China slammed the United States on December 4 for sanctioning the Uighur Act of 2019 which requires US President Donald Trump to toughen its response to Xinjiang where more than a million Muslims are reportedly being held for 're-education'. The Chinese Foreign Ministry called the US politicians like Speaker Nancy Pelosi as 'ignorant & hypocritical' for talking about 'conscience'. The authorities yet again reassured that the ethnic minorities in China 'enjoy equal rights and freedom and culture'.
Forget native Indians' tears&blood? US politicians like @SpeakerPelosi so ignorant&hypocritical to talk about "conscience". Ethnic minorities in China enjoy equal rights and freedom in religion and culture. China's ethnic policy is more successful! pic.twitter.com/JyYD0pS8Mr— Spokesperson发言人办公室 (@MFA_China) December 4, 2019
The Chinese official also clarified that whatever happens in Xinjiang is the country's way to 'combat terrorism and separatism' and denied the accusations that Beijing was harassing families of Uighur Muslims. The Spokesperson of the Chinese ministry called out Washington for its 'double standards'. China also believes that passing of the Uighur Bill along with the one supporting the anti-government demonstrations in the former British colony, US will 'mess up' Hong Kong and Xinjiang in a similar manner the country intervened in Afghanistan, Syria, and Iraq. China has also expressed its anger with the US House of Representatives passing the Hong Kong Human Rights and Democracy Act last week.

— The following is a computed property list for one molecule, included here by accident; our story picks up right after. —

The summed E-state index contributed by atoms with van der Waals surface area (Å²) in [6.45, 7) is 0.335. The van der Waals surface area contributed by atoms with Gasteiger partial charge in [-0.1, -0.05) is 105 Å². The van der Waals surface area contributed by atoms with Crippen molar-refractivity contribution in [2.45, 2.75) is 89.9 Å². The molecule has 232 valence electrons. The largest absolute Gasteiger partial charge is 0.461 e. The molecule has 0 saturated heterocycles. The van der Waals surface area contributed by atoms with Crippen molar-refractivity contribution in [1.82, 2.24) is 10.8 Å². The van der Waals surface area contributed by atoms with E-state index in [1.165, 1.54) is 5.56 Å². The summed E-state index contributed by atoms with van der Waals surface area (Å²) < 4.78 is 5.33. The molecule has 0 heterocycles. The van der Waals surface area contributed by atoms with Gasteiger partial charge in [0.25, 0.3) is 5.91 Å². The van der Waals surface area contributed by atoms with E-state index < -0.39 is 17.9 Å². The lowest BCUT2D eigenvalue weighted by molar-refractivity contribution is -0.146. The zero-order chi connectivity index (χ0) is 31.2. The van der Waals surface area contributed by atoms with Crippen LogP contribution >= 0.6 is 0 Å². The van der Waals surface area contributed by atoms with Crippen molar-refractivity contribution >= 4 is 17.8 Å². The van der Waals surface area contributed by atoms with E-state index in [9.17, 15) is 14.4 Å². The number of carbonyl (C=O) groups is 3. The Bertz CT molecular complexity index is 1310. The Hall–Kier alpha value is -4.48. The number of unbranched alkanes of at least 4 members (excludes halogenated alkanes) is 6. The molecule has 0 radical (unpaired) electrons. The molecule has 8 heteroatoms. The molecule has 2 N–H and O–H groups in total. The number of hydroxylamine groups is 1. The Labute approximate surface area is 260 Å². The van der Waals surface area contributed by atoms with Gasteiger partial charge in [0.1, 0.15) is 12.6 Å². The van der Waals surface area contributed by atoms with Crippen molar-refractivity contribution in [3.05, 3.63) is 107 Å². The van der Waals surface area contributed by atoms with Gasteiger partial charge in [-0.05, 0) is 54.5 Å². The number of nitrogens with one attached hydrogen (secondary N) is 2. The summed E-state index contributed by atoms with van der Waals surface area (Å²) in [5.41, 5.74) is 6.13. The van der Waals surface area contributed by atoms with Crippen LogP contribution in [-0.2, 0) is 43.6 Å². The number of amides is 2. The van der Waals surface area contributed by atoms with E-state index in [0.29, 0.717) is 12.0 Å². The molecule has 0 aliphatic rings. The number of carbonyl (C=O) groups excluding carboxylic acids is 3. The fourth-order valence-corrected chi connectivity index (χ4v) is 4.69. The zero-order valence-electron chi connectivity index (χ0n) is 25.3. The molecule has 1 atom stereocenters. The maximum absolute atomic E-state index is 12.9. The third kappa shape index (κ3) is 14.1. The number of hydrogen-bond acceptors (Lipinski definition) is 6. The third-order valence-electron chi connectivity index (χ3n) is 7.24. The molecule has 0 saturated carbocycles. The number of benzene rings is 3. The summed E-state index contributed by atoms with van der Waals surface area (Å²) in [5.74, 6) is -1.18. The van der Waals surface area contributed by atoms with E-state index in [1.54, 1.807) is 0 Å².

The Uighur Human Rights Policy Act signed by US leader condemns the detention of Uighur Muslims in China’s far west region, which is home to several Muslim groups. The bill would require the Trump administration to evaluate whether to impose more sanctions on Chinese goods or not to impose repressive policies. The US-China trade deal also suffers because of the recent bill and experts believe that these escalations can jeopardize the phase-one deal of the trade agreement between the US and China, which has already suffered disagreements and complications.
China took countermeasures when Trump signed the Hong Kong act into law on November 28 which would require a yearly review of whether the city is sufficiently autonomous from Beijing in order to justify the special trading status. Beijing not only criticised US legislation but also said that it would no longer allow the US navy ships to visit Hong Kong. Furthermore, Beijing also pledged to impose sanctions on four US-based non-governmental organisations including the Human Rights Watch and Freedom House because Washington stood in the violent protests in Hong Kong.